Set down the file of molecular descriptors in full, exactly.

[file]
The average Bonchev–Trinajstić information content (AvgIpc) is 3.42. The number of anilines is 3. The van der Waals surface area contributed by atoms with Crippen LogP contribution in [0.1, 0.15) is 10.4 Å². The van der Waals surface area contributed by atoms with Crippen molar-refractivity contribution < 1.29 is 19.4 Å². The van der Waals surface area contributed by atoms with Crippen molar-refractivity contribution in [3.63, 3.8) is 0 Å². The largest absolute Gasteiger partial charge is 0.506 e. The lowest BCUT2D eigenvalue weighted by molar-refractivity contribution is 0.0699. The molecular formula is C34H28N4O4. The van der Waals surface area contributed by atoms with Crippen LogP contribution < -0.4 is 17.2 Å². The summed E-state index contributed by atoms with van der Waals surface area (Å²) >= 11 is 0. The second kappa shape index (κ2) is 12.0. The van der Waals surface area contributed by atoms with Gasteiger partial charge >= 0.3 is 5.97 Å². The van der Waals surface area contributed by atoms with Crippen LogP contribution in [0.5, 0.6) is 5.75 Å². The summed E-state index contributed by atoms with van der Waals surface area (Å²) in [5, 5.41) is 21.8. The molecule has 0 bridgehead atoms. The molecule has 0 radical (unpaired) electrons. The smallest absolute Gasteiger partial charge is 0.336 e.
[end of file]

The average Bonchev–Trinajstić information content (AvgIpc) is 3.42. The number of anilines is 3. The van der Waals surface area contributed by atoms with Crippen LogP contribution in [0.1, 0.15) is 10.4 Å². The van der Waals surface area contributed by atoms with Crippen molar-refractivity contribution < 1.29 is 19.4 Å². The van der Waals surface area contributed by atoms with Crippen molar-refractivity contribution in [3.63, 3.8) is 0 Å². The largest absolute Gasteiger partial charge is 0.506 e. The lowest BCUT2D eigenvalue weighted by molar-refractivity contribution is 0.0699. The molecular formula is C34H28N4O4. The van der Waals surface area contributed by atoms with Crippen LogP contribution < -0.4 is 17.2 Å². The summed E-state index contributed by atoms with van der Waals surface area (Å²) >= 11 is 0. The second kappa shape index (κ2) is 12.0. The van der Waals surface area contributed by atoms with Gasteiger partial charge >= 0.3 is 5.97 Å². The van der Waals surface area contributed by atoms with Crippen LogP contribution in [0.5, 0.6) is 5.75 Å². The summed E-state index contributed by atoms with van der Waals surface area (Å²) in [5, 5.41) is 21.8. The molecule has 0 bridgehead atoms. The molecule has 0 radical (unpaired) electrons. The smallest absolute Gasteiger partial charge is 0.336 e.